Tuesday June 18, 2019
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Indian IT Act Silent On Social Media’s Manipulative Role

With a wide array of social media analytics tool available online it is not even difficult to spot the right influencers for their advertising programmes.

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While celebrities with huge following running into millions on social media are known as macro influencers, even some people with small number of followers can earn big sum of money as influencers. They are known as micro influencers. Pixabay

If the Cobrapost investigation which revealed that several Bollywood celebrities were willing to pass views of political parties as personal opinion for money shook your conscience, but there is not much that you could do to restrict them from doing so because the relevant Indian law is silent on this matter.

The investigation revealed that more than 30 Indian film and TV industry actors/artistes agreed to spread the propaganda of political parties through their social media accounts for money.

“Taking money for tweeting on behalf of political parties is definitely unethical, but it is not illegal. The Information Technology Act, 2000 is completely silent on this,” Pavan Duggal, one of the nation’s top cyber law experts, told IANS.

What the investigation unearthed was just the tip of the iceberg. The rise in popularity of social media platforms actually opened up a relatively new advertising economy driven by “influencer marketing”.

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Just as social media companies have come up with transparency rules for political ads, they should have similar features for influencers so that people can distinguish between commercial space and personal space. Pixabay

Marketing firm Mediakix estimated that influencer marketing on Instagram alone could reach $2 billion by the end of this year from $1 billion in 2017.

While Instagram has over a billion monthly active users globally, its parent company Facebook has over 2.3 billion monthly active users and over 16 million people log in to Twitter every day. WhatsApp is another powerful platform which has over 200 million users in India.

The kind of reach that these social media platforms have can offer some idea about how big the influencer marketing business could be. Important here to mention is that it is not just celebrities who are the stars in this game.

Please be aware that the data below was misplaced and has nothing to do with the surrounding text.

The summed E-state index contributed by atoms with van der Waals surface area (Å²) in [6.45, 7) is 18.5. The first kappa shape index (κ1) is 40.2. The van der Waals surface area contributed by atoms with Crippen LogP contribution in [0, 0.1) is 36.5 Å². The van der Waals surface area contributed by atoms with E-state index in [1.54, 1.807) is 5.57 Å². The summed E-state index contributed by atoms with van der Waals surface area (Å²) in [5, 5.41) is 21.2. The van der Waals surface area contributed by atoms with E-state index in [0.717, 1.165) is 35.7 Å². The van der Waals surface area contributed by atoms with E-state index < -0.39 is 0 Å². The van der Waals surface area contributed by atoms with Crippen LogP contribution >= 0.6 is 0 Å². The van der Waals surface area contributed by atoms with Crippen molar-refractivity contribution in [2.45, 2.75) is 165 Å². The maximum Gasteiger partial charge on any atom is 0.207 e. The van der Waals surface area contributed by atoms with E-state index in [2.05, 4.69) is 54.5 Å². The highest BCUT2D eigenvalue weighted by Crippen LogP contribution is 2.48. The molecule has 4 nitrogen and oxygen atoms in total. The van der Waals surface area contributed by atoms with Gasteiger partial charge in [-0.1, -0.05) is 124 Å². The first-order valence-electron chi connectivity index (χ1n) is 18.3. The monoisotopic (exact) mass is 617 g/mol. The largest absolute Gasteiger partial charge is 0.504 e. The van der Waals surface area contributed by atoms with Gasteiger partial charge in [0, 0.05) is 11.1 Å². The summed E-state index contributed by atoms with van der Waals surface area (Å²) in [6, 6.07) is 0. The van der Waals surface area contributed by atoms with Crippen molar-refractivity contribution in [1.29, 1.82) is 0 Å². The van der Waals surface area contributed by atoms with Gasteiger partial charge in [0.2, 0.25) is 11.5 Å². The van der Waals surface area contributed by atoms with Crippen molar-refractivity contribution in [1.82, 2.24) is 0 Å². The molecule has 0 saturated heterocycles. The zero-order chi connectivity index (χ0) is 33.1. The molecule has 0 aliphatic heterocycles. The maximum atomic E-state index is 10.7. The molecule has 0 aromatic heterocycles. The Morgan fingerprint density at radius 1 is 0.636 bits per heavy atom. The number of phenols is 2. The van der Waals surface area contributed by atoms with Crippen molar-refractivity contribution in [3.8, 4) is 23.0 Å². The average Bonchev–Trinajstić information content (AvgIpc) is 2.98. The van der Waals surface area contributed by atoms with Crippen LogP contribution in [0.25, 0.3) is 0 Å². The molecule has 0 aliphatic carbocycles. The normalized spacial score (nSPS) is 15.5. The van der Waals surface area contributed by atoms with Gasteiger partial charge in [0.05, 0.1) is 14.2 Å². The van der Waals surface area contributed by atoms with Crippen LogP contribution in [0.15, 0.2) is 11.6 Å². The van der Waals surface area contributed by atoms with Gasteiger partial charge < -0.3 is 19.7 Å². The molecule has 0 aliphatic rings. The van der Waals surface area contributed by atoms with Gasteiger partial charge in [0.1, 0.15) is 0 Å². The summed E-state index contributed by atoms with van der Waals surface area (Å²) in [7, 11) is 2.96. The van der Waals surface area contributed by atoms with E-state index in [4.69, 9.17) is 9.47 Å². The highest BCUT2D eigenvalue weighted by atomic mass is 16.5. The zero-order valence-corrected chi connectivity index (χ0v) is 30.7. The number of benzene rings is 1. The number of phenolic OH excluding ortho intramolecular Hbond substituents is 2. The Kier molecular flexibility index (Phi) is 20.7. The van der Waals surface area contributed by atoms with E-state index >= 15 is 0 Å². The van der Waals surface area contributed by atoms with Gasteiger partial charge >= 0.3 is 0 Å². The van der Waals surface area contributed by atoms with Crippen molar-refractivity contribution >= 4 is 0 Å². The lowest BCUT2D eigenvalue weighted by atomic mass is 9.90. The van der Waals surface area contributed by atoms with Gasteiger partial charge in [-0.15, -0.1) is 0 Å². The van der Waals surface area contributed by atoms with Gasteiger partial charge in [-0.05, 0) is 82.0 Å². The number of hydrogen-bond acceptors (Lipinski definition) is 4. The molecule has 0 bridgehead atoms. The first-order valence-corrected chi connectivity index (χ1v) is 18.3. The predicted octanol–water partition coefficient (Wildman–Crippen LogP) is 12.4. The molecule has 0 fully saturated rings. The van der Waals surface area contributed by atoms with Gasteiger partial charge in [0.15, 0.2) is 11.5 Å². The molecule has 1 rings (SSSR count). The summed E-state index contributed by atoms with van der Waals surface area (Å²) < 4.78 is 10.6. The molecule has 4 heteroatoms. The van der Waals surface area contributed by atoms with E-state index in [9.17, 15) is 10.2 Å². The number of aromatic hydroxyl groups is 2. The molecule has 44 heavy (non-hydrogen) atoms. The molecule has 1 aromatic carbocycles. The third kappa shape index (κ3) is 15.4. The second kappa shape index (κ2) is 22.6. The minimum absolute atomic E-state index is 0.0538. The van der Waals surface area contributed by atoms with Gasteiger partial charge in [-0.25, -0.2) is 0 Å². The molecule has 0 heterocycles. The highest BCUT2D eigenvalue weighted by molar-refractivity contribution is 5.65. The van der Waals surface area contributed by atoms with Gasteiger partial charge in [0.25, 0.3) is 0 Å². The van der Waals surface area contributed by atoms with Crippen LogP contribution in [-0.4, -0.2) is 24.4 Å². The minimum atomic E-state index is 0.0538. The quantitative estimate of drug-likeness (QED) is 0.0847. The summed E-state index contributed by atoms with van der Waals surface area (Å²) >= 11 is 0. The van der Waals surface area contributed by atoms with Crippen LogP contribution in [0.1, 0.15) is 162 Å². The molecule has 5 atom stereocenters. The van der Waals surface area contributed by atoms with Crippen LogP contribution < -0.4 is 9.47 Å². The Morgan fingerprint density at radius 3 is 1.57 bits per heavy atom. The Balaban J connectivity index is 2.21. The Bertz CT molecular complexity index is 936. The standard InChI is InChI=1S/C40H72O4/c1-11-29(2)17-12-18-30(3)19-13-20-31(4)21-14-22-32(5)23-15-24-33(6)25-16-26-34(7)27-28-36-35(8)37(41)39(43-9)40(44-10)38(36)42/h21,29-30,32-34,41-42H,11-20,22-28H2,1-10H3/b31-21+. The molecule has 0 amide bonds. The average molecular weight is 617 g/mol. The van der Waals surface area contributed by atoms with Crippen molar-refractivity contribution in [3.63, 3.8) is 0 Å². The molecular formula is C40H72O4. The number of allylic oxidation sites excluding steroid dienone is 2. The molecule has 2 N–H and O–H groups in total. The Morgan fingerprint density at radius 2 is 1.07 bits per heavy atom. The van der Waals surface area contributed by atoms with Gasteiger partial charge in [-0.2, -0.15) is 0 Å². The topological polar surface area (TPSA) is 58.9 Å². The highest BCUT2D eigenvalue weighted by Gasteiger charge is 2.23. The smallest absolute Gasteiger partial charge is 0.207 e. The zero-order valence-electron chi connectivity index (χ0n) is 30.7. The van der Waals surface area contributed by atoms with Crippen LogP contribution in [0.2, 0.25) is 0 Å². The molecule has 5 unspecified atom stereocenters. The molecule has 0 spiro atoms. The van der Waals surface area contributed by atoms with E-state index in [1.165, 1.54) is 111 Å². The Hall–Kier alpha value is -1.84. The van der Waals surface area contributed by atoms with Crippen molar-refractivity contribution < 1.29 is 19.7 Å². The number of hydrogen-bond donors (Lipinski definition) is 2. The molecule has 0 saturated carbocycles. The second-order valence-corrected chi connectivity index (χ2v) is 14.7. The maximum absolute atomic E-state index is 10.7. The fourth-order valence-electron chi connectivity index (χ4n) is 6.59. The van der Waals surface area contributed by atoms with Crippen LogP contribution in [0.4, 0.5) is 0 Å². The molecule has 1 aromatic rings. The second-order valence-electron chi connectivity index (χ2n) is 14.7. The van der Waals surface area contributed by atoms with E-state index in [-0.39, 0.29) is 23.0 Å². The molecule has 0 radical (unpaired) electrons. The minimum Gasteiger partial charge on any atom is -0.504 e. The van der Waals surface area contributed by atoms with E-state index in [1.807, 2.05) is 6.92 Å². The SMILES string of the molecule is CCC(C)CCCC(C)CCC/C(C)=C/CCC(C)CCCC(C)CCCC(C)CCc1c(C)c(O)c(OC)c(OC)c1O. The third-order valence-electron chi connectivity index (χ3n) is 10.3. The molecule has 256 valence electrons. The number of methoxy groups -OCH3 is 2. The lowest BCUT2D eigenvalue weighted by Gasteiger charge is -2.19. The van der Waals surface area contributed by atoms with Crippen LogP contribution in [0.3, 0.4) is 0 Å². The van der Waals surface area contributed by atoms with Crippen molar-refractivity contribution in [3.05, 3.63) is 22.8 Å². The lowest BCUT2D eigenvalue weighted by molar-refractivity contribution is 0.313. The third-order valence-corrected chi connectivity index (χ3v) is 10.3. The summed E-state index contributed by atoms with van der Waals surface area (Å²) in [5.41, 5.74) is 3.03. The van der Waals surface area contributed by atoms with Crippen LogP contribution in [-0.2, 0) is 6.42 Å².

While celebrities with huge following running into millions on social media are known as macro influencers, even some people with small number of followers can earn big sum of money as influencers. They are known as micro influencers.

With a wide array of social media analytics tool available online it is not even difficult to spot the right influencers for their advertising programmes.

“In the starting, celebrities were used as influencers for brand endorsement and marketing purposes, however, after social media, now everyone is a celebrity and everything is business including politics,” social media expert Anoop Mishra said.

In countries like the US, it is mandatory to put proper disclosure on paid posts. But only a few follow the rules.

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With the elections coming, political parties are not complaining much. A top WhatsApp executive recently even warned political parties against abusing its platform.
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In India, due to lack of user awareness, it is even more difficult distinguish between a paid post and personal opinion.

With the elections coming, political parties are not complaining much. A top WhatsApp executive recently even warned political parties against abusing its platform.

“More than 10,000 official WhatsApp groups have been created by a leading political party to slam its rivals on social media,” Mishra said.

“Political discourse is going to be impacted by social media influencers. There is no two opinion about it,” Duggal said, adding that the consequences of this can be very serious as social media platforms are being used to create a highly-polarised atmosphere in the country.

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Just as social media companies have come up with transparency rules for political ads, they should have similar features for influencers so that people can distinguish between commercial space and personal space.

“Manipulation of social media platform for personal gain must be brought under the ambit of law without putting barriers on free speech,” Duggal added. (IANS)